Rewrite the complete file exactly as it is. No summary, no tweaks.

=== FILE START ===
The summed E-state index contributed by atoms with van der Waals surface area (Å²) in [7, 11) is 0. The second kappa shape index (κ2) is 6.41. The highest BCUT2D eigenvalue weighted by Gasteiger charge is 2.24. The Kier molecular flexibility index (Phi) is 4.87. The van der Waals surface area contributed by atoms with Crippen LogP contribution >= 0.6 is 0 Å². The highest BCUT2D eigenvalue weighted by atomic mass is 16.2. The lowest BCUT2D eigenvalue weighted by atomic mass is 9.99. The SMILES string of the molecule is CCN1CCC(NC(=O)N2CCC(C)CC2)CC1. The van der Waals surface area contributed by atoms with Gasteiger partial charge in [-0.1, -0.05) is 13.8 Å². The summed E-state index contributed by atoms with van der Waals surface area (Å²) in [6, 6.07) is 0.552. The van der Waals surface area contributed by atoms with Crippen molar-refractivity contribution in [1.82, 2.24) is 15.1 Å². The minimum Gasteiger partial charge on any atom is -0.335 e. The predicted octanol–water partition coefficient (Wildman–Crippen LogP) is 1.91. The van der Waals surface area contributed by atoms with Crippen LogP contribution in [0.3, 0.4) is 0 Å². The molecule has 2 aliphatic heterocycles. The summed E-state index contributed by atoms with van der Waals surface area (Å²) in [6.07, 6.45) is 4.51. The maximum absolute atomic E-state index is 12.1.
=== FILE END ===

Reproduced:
The summed E-state index contributed by atoms with van der Waals surface area (Å²) in [7, 11) is 0. The second kappa shape index (κ2) is 6.41. The highest BCUT2D eigenvalue weighted by Gasteiger charge is 2.24. The Kier molecular flexibility index (Phi) is 4.87. The van der Waals surface area contributed by atoms with Crippen LogP contribution >= 0.6 is 0 Å². The highest BCUT2D eigenvalue weighted by atomic mass is 16.2. The lowest BCUT2D eigenvalue weighted by atomic mass is 9.99. The SMILES string of the molecule is CCN1CCC(NC(=O)N2CCC(C)CC2)CC1. The van der Waals surface area contributed by atoms with Gasteiger partial charge in [-0.1, -0.05) is 13.8 Å². The summed E-state index contributed by atoms with van der Waals surface area (Å²) in [6, 6.07) is 0.552. The van der Waals surface area contributed by atoms with Crippen molar-refractivity contribution in [1.82, 2.24) is 15.1 Å². The minimum Gasteiger partial charge on any atom is -0.335 e. The predicted octanol–water partition coefficient (Wildman–Crippen LogP) is 1.91. The van der Waals surface area contributed by atoms with Crippen LogP contribution in [0.3, 0.4) is 0 Å². The molecule has 2 aliphatic heterocycles. The summed E-state index contributed by atoms with van der Waals surface area (Å²) in [6.07, 6.45) is 4.51. The maximum absolute atomic E-state index is 12.1.